The coup de theatre of the 2018 Hilton Arts Festival was the Drakensberg Boys Choir, who underlined why they are headliners the world over. The well-drilled boys did not make a single mistake as they balanced the intricacies of choreography, with technical choral demands. Several standing ovations followed pieces in English, Xhosa, Sotho, and Afrikaans. It is sad that we were nearly denied this spectacle by the gatekeepers of the festival, who did not want to let us into the venue before they realised we were media. I wondered whether they realised that they were there to serve festival attendees, and not power-trip over who can or cannot enter as the doors close.  

 

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Comments
9 Responses to “Is The Hilton Arts Festival Still a Thing?”
  1. Anthony Stonier says:

    The Arts battle to survive at the best of times. This irresponsible and inane ( I will elucidate presently ) hack ‘journalism’ is precisely what is NOT ‘a thing’.
    The expensive private school provides a magnificent setting for the Festival. For Free. That is ‘a thing’.
    It is called The Hilton Arts Festival. NOT The Hilton College Arts Festival. The generous sponsorship of a free setting with all attendant support and facilities is invaluable.
    To assume that the Hilton Arts Festival is ‘Elitist’ purely on an assumption of association with a private school is outrageous and merely highlights the complete lack of research that this adolescent scribbling enjoys.
    I could go on but I am afraid that any further comment by me executed in complete sentences coupled with the novelty of grammar and punctuation, will tax the puerile and ignorant little minds that thought it might be edgy to attempt an attack on this 26 year old festival. Put your crayons away, go and sit in the corner and be quiet. Grow up and learn to know a little less.

  2. Radmin says:

    Can’t wait for more people who go to an arts festival once a year to tell us how wrong we are.
    Should be mildly entertaining for a bit.

  3. Ashleigh says:

    What a pathetic article. If not for the first comment by Anthony Stonier, this would have been a total waste of time.

  4. Anne Fettameen says:

    The Arts battle to survive at the best of times. This irresponsible and inane ( I will elucidate presently ) hack ‘journalism’ is precisely what is NOT ‘a thing’.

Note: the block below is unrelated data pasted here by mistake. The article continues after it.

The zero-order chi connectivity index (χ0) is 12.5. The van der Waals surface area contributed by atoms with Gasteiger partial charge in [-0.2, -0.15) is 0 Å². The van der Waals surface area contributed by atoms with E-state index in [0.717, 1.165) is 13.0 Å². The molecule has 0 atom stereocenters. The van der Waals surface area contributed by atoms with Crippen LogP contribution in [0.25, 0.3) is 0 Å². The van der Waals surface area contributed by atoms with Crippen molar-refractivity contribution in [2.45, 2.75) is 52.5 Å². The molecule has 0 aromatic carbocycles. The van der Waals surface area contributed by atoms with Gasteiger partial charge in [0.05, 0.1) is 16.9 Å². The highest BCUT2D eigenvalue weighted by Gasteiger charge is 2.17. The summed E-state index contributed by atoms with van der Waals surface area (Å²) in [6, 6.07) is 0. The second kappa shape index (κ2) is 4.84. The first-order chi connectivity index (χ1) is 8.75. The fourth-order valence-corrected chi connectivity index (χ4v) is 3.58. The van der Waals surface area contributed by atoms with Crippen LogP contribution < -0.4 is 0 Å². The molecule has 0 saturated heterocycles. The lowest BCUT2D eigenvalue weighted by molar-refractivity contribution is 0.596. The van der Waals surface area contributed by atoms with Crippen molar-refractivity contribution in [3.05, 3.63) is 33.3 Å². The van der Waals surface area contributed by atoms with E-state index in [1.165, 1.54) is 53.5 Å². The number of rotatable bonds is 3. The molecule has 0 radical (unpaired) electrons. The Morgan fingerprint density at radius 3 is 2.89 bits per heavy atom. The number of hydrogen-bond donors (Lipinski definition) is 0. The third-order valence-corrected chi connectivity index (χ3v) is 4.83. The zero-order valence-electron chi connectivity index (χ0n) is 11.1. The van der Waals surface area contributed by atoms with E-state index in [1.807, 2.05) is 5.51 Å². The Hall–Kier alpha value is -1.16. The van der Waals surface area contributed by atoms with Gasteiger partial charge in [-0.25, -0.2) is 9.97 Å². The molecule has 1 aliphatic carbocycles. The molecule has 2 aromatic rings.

The expensive private school provides a magnificent setting for the Festival. For Free. That is ‘a thing’.
    It is called The Hilton Arts Festival. NOT The Hilton College Arts Festival. The generous sponsorship of a free setting with all attendant support and facilities is invaluable.
    To assume that the Hilton Arts Festival is ‘Elitist’ purely on an assumption of association with a private school is outrageous and merely highlights the complete lack of research that this adolescent scribbling enjoys.
    I could go on but I am afraid that any further comment by me executed in complete sentences coupled with the novelty of grammar and punctuation, will tax the puerile and ignorant little minds that thought it might be edgy to attempt an attack on this 26 year old festival. Put your crayons away, go and sit in the corner and be quiet. Grow up and learn to know a little less.

  5. Martin Evans says:

    What a beautiful article. You summed up the privilege of South African arts festivals in general. The decay created by these single minded events are the death of the arts. Blind to their own euthanasia.

  6. Cal says:

    What reaction are you anticipating to achieve from this article? Media always has an agenda. What did you hope to achieve from this bigoted article? The Hilton Arts Festival is open to all to enjoy. Were you expecting differentiated attention because you were “media”? Poor journalism.

  7. Radmin says:

    “Media always has an agenda”

    We’re a blog, bruh.

  8. Louis says:

    While we might not like or agree with the contents of this article, it helps to publicise the Hilton Arts Festival.

    It has singlehandedly inspired me to attend this festival next year. Having lived in Durban all my life I have never felt the urge to attend.

    As the old adage goes, “there is no such thing as bad publicity”.

  9. Calvin Cozens says:

    The fact that you think John Vlismas is a decent comedian really makes me wonder why people take your opinion seriously.